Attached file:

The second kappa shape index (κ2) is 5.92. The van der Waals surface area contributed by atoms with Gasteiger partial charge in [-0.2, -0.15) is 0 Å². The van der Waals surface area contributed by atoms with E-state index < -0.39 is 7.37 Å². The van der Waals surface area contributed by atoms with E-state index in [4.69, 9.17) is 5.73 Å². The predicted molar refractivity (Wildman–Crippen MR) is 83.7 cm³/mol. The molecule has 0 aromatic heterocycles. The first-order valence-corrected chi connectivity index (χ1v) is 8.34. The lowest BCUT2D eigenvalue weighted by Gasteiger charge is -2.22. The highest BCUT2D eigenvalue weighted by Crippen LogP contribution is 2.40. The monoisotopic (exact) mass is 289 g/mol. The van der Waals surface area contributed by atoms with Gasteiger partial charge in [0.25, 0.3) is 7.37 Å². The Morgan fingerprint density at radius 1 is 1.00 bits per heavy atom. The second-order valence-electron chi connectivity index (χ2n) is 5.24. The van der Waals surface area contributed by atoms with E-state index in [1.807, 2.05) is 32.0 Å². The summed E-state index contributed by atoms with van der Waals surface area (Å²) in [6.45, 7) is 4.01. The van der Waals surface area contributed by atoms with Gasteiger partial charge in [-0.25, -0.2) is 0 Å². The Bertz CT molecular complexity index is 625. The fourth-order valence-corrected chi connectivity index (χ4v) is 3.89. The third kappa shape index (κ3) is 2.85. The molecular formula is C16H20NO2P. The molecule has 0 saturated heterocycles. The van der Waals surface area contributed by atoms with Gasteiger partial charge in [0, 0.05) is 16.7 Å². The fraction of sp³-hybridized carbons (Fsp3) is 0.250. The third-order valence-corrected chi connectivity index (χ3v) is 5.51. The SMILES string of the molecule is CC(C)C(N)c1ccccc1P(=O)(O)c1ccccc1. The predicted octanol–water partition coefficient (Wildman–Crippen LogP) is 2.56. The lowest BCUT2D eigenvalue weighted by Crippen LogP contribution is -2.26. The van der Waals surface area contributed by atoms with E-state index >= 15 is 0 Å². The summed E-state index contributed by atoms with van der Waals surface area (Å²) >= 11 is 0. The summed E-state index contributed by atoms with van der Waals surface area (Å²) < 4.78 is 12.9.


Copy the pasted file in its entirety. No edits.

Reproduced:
The second kappa shape index (κ2) is 5.92. The van der Waals surface area contributed by atoms with Gasteiger partial charge in [-0.2, -0.15) is 0 Å². The van der Waals surface area contributed by atoms with E-state index < -0.39 is 7.37 Å². The van der Waals surface area contributed by atoms with E-state index in [4.69, 9.17) is 5.73 Å². The predicted molar refractivity (Wildman–Crippen MR) is 83.7 cm³/mol. The molecule has 0 aromatic heterocycles. The first-order valence-corrected chi connectivity index (χ1v) is 8.34. The lowest BCUT2D eigenvalue weighted by Gasteiger charge is -2.22. The highest BCUT2D eigenvalue weighted by Crippen LogP contribution is 2.40. The monoisotopic (exact) mass is 289 g/mol. The van der Waals surface area contributed by atoms with Gasteiger partial charge in [0.25, 0.3) is 7.37 Å². The Morgan fingerprint density at radius 1 is 1.00 bits per heavy atom. The second-order valence-electron chi connectivity index (χ2n) is 5.24. The van der Waals surface area contributed by atoms with E-state index in [1.807, 2.05) is 32.0 Å². The summed E-state index contributed by atoms with van der Waals surface area (Å²) in [6.45, 7) is 4.01. The van der Waals surface area contributed by atoms with Gasteiger partial charge in [-0.25, -0.2) is 0 Å². The Bertz CT molecular complexity index is 625. The fourth-order valence-corrected chi connectivity index (χ4v) is 3.89. The third kappa shape index (κ3) is 2.85. The molecular formula is C16H20NO2P. The molecule has 0 saturated heterocycles. The van der Waals surface area contributed by atoms with Gasteiger partial charge in [0, 0.05) is 16.7 Å². The fraction of sp³-hybridized carbons (Fsp3) is 0.250. The third-order valence-corrected chi connectivity index (χ3v) is 5.51. The SMILES string of the molecule is CC(C)C(N)c1ccccc1P(=O)(O)c1ccccc1. The predicted octanol–water partition coefficient (Wildman–Crippen LogP) is 2.56. The lowest BCUT2D eigenvalue weighted by Crippen LogP contribution is -2.26. The van der Waals surface area contributed by atoms with E-state index >= 15 is 0 Å². The summed E-state index contributed by atoms with van der Waals surface area (Å²) >= 11 is 0. The summed E-state index contributed by atoms with van der Waals surface area (Å²) < 4.78 is 12.9.